Accounting for the various models and assumptions, EPA developed a range of potential health-based benchmarks that range from 3 to 56 ppb of lead in water that people actually drink. However, you cannot readily compare these values to the typical water testing results reported by utilities or schools. Those tests are based on the first draw of water that has been sitting in the faucet and plumbing overnight and do not necessarily reflect what people drink over the course of a day. Later samples would likely be lower but could be higher if the building has a lead service line, especially if the line has been disturbed. Read More »

Also posted in Drinking Water, Health Science, lead, Uncategorized| Tagged , , , , , | 2 Responses

At last: EPA promulgates nanomaterial reporting rule

Richard Denison, Ph.D.is a Lead Senior Scientist. Lindsay McCormick is a Project Manager.  

nanomaterial-infographic

Today, EPA issued its long-awaited rule to gather risk-relevant information on nanoscale materials. The new rule will finally allow EPA to obtain basic data on use, exposure, and hazards from those that manufacture or process these materials, which has long been recognized by experts as essential to understand and manage their potential risks.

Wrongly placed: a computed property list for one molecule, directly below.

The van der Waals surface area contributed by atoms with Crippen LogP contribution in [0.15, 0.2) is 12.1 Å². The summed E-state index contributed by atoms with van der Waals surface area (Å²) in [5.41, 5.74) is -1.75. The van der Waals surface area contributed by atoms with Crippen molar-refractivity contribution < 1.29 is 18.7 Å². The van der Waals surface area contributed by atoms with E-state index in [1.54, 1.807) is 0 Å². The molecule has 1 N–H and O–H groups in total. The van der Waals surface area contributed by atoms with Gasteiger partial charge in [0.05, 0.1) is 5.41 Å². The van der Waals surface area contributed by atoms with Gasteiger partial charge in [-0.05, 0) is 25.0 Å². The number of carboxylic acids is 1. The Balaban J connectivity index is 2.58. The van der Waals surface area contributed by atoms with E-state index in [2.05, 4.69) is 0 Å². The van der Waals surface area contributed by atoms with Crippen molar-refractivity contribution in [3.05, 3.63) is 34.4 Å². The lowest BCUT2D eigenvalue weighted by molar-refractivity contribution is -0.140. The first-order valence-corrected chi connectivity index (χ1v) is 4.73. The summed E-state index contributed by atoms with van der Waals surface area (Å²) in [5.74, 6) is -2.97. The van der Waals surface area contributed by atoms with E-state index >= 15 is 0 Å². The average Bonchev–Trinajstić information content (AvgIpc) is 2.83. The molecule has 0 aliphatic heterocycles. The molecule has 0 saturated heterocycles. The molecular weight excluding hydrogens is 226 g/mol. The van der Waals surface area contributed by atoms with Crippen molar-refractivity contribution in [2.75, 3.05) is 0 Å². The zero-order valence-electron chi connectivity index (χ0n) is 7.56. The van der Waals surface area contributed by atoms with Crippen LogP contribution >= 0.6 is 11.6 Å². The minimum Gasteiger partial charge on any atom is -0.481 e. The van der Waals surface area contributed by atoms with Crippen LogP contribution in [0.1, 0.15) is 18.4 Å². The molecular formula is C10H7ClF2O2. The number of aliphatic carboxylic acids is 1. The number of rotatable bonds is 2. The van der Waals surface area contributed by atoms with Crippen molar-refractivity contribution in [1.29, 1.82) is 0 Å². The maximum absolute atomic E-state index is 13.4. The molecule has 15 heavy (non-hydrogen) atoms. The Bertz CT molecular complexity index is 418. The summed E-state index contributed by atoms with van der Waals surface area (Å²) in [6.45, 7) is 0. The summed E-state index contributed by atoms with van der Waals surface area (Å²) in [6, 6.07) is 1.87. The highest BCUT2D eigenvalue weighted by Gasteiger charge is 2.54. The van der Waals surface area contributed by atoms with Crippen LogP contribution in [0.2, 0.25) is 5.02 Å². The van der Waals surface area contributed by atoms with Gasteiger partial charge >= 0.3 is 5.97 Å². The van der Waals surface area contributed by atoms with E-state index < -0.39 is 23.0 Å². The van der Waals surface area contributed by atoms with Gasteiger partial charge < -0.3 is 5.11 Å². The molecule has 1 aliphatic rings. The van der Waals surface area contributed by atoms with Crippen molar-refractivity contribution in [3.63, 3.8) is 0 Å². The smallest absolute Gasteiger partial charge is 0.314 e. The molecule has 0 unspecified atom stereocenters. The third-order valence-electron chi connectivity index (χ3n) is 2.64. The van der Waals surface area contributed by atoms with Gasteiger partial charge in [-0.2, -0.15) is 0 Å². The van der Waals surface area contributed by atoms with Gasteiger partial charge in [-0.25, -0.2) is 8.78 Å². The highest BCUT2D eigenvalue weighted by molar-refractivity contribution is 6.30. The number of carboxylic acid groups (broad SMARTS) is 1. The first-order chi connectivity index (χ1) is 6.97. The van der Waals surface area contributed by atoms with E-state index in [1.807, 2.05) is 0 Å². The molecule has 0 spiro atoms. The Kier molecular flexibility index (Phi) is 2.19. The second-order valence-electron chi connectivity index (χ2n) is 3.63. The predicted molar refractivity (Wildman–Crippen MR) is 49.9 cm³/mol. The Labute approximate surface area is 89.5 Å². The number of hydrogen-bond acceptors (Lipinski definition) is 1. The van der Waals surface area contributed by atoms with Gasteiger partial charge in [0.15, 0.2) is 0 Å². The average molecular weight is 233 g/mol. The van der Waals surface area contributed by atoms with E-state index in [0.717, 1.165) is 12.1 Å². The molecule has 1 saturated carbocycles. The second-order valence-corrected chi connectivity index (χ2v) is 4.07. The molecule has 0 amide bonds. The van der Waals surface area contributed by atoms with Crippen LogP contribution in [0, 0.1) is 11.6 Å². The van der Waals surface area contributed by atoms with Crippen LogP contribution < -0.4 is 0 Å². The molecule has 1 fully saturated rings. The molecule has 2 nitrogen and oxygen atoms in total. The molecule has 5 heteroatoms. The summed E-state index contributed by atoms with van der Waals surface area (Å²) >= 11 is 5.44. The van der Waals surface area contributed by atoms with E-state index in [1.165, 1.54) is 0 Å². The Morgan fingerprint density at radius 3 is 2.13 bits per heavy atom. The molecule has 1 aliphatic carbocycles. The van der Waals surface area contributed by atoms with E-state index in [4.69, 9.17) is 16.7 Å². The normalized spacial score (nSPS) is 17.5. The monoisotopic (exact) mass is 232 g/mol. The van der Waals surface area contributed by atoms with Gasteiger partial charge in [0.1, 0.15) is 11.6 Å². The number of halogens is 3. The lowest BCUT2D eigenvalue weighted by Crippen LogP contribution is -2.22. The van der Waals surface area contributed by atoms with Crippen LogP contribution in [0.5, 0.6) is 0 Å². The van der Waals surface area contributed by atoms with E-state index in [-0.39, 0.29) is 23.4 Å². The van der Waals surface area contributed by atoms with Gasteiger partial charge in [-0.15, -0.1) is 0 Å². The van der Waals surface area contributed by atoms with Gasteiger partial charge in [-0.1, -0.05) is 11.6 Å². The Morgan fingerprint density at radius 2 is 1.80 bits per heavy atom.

Nanomaterials – a diverse category of materials defined mainly by their small size – often exhibit unique properties that can allow for novel applications but also have the potential to negatively impact our health and the environment.  Some nanomaterials:  more easily penetrate biological barriers than do their bulk counterparts; exhibit toxic effects on the nervous, cardiovascular, pulmonary, and reproductive systems; or have antibacterial properties that may negatively impact ecosystems or lead to resistance.

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Also posted in Emerging Science, EPA, Nanotechnology| Leave a comment

FDA finds more perchlorate in more food, especially bologna, salami and rice cereal

Tom Neltner, J.D.is Chemicals Policy Director and Maricel Maffini, Ph.D., Consultant